The E-M5 II sports an improved exterior design as well as a beefed-up AF system, faster performance and better image stabilization. Perhaps the highlight feature of the Mark II is the impressive High Res Shot mode, which combines a multi-shot burst that precisely shifts the sensor to create massive 40 megapixel JPEG or 64 megapixel RAW images. The feature sounded too good to be true, but the results were simply amazing, with a shocking amount of fine detail for a 16-megapixel sensor. There are limitations, sure, but it's pretty darn cool.

Taking the top award as our Best Enthusiast Mirrorless Camera of 2015, it's no surprise -- given how thoroughly impressed we were -- that the Olympus E-M5 Mark II gets a big nod of distinction for Overall Achievement as one of the best cameras of 2015. The E-M5 II is a deserving follow-up to the E-M5 that first put the OM-D family on the map.

Overall, the Olympus E-M5 II takes what we loved about the E-M5 and polishes it to perfection. Combined with the ever-growing lineup of fantastic Olympus lenses, the E-M5 Mark II is a top-notch system camera for the enthusiast photographer.

Buy the E-M5 II body only in silver: Amazon | Adorama | B&H Photo
Buy the E-M5 II body only in black: Amazon | Adorama | B&H Photo

Camera of Distinction, Overall Achievement: Nikon D5500

Already the winner of our Best Intermediate DSLR award for 2015, the Nikon D5500 takes a victory lap here with a coveted Camera of Distinction award in our "Best Overall" category. The D5500 offers an exceptional combination of excellent image quality, terrific high ISO performance, quick-footed shooting and great ergonomics. Mix in a gorgeous touch-screen display and host of amenities, and the D5500 is a fantastic bargain at the body-only street price of $699. The D5500's affordability and approachability make it a great way to get "serious" if stepping up from the limits of smartphone or digicam photography, but its excellent image quality and rich feature set make it a great choice as a second body for owners of higher-end Nikon models.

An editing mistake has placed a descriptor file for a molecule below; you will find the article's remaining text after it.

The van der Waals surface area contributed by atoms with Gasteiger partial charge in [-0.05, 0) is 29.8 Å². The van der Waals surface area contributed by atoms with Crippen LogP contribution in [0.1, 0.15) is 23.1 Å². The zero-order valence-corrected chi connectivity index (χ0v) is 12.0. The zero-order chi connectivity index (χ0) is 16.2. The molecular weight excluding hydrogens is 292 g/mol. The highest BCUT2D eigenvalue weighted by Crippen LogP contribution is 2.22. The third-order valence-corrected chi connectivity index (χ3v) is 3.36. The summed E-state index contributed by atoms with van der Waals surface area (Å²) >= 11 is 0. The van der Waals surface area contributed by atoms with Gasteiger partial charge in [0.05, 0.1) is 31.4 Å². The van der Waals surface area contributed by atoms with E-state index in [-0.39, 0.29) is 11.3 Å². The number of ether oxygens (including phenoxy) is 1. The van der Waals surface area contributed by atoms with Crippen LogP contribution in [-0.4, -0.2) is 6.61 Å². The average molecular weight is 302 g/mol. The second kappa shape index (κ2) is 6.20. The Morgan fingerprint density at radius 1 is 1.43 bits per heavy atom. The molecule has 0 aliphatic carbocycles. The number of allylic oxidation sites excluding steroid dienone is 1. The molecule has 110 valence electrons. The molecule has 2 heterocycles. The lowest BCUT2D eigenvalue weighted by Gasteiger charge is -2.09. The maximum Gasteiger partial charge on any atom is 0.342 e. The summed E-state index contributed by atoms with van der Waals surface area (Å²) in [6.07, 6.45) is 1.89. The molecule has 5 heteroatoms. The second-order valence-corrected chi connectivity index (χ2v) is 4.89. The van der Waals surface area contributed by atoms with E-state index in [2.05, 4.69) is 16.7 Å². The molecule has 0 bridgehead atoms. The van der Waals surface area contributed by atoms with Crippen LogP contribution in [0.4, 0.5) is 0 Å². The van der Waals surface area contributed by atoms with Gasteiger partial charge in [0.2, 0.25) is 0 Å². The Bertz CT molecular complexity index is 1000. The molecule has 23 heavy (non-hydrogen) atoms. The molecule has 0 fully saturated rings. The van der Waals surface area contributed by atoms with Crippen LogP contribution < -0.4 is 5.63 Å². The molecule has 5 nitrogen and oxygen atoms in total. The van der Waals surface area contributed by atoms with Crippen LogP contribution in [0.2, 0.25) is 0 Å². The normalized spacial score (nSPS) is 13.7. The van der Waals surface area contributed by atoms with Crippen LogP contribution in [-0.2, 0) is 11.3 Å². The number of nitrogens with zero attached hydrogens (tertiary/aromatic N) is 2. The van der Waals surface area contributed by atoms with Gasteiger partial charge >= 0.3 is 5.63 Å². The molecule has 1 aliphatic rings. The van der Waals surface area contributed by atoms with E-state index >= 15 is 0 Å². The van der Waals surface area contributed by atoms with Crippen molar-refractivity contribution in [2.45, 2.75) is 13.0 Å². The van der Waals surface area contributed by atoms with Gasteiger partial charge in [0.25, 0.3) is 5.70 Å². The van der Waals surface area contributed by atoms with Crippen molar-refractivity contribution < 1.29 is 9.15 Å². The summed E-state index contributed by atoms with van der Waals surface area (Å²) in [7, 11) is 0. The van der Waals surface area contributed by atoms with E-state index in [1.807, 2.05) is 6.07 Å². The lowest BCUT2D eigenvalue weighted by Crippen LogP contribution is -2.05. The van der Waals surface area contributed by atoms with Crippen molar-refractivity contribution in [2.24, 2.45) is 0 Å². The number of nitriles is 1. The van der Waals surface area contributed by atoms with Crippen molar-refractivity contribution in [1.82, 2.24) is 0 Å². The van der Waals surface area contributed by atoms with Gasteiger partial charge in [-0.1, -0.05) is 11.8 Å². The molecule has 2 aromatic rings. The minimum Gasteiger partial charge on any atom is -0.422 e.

The D5500 is also positively tiny for a DSLR! The D5500 is even smaller than Nikon’s entry-level D3300, yet it packs significantly more features into its slight frame.

Bottom line, we give our wholehearted seal of approval to the Nikon D5500!

Buy the Nikon D5500 body only in red: Amazon | Adorama | B&H Photo
Buy the Nikon D5500 with the 18-55mm lens in black: Amazon | Adorama | B&H Photo
Buy the Nikon D5500 with the 18-140mm lens in black: Amazon | Adorama | B&H Photo

New Technology of the Year: Sony RX1R II (for its Variable Low Pass Filter technology)

Our technology of the year winner for 2015 is Sony's innovative electronically-variable low-pass filter, as implemented in the Sony RX1R Mark II.